I have finally sowed some tomato seeds. My blog reveals that last year I did this task on 10th March, and in 2011 I did it on 6th March, but here in 2013 I am doing it in April. To be honest, I have only sowed these seeds because I felt I ought to. The weather - and particularly the light - conditions are still far from ideal, but I felt that if I left it any longer the plants would not have long enough to grow to maturity before the end of Summer. That's if we get any Summer this year...
As an indicator of how serious things are, let me tell you that I had to bring my bag of compost into the garage for filling the pots, because I think I would have died of hypothermia if I had done the task outside. And then I kept the pots in the house for 24 hours before sowing, to let the compost thaw out fully! Well the task is finally complete and I now have 30 recycled Elmlea pots each with two tomato seeds in it.
I always sow two seeds in each pot. If both germinate (they usually do) I pinch out the weakest after a few days.
This year I have sowed the following types:-
Maskotka (6 pots)
Ferline (5 pots)
Orkado (5 pots)
Cherokee Purple (2 pots)
Red Pear (2 pots)
San Marzano (2 pots)
Sungold (2 pots)
Tigerella (2 pots)
Zapotec Ribbed (2 pots)
Black Russian (1 pot)
Sungella (1 pot)
I'm particularly keen to see how the Red Pear ones do. These Franchi seeds were kindly provided for me by Roy Walters of Pushing Up Dandelions, in conjunction with Paolo from Seeds of Italy.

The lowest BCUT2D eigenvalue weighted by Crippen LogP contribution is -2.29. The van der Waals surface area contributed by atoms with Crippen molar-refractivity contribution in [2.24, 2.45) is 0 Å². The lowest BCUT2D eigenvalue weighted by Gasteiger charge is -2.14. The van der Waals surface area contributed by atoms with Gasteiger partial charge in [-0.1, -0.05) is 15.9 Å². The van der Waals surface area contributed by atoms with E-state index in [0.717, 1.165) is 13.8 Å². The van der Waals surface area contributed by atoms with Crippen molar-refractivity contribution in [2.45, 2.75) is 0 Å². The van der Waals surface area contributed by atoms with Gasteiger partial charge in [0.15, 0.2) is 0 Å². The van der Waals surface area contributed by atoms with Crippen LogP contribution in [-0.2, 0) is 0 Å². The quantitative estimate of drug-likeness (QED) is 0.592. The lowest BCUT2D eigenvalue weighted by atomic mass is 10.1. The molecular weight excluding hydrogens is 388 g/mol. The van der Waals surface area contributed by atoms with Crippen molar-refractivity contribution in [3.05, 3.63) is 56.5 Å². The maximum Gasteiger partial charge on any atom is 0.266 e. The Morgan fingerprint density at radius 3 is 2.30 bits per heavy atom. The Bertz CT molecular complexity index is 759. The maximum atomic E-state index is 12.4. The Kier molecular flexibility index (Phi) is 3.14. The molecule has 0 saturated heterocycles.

Another variety new to me is the Zapotec Ribbed, which I bought from Victoriana Nursery with the voucher I won in the UK Veg Gardeners' photo competition (kindly sponsored by Stephen Shirley). It is, as the name suggests, a variety that produces deeply-ribbed red fruits - the complete antithesis of the uniformly spherical "supermarket" tomato. Should be good!
Rather than keep the tomato seed-pots on the windowsill, where it would still be quite cold, I have put them in a couple of seed-trays inside large plastic bags, and placed them close to my Grow Light House, where I hope they will benefit from at least a little extra warmth. The plastic bags will promote greater humidity, and prevent draughts. When the tomato seeds germinate I'll shuffle everything round so that most of them get a place directly under the lights.
I know I won't be able to find space to grow 30 tomato plants, but with this many to choose from I should be able to get some decent specimens. I expect I will end up growing about 15 or 16 plants. We'll see...